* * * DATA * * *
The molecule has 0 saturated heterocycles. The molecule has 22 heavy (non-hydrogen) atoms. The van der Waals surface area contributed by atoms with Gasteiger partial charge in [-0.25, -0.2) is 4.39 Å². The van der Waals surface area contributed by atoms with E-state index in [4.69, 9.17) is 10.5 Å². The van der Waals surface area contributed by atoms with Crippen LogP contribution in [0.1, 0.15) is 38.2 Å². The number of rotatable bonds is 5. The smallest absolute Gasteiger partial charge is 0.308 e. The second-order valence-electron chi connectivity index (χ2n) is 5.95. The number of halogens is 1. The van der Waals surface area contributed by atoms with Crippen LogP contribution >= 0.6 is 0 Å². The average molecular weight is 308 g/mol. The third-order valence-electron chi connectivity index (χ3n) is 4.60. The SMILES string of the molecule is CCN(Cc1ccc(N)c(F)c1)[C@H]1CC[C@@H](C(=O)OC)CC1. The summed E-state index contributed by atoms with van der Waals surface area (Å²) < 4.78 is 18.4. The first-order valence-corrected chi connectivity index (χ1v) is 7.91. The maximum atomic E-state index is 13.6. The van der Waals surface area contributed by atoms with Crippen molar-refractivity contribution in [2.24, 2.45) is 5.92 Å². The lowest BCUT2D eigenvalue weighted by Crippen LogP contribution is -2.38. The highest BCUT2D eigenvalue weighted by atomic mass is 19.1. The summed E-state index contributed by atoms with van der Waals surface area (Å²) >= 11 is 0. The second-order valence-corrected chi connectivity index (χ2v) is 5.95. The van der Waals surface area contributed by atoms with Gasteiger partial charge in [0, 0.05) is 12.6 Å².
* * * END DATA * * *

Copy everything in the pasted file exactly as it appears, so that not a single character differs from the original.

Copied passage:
The molecule has 0 saturated heterocycles. The molecule has 22 heavy (non-hydrogen) atoms. The van der Waals surface area contributed by atoms with Gasteiger partial charge in [-0.25, -0.2) is 4.39 Å². The van der Waals surface area contributed by atoms with E-state index in [4.69, 9.17) is 10.5 Å². The van der Waals surface area contributed by atoms with Crippen LogP contribution in [0.1, 0.15) is 38.2 Å². The number of rotatable bonds is 5. The smallest absolute Gasteiger partial charge is 0.308 e. The second-order valence-electron chi connectivity index (χ2n) is 5.95. The number of halogens is 1. The van der Waals surface area contributed by atoms with Crippen LogP contribution >= 0.6 is 0 Å². The average molecular weight is 308 g/mol. The third-order valence-electron chi connectivity index (χ3n) is 4.60. The SMILES string of the molecule is CCN(Cc1ccc(N)c(F)c1)[C@H]1CC[C@@H](C(=O)OC)CC1. The summed E-state index contributed by atoms with van der Waals surface area (Å²) < 4.78 is 18.4. The first-order valence-corrected chi connectivity index (χ1v) is 7.91. The maximum atomic E-state index is 13.6. The van der Waals surface area contributed by atoms with Crippen molar-refractivity contribution in [2.24, 2.45) is 5.92 Å². The lowest BCUT2D eigenvalue weighted by Crippen LogP contribution is -2.38. The highest BCUT2D eigenvalue weighted by atomic mass is 19.1. The summed E-state index contributed by atoms with van der Waals surface area (Å²) >= 11 is 0. The second-order valence-corrected chi connectivity index (χ2v) is 5.95. The van der Waals surface area contributed by atoms with Gasteiger partial charge in [0, 0.05) is 12.6 Å².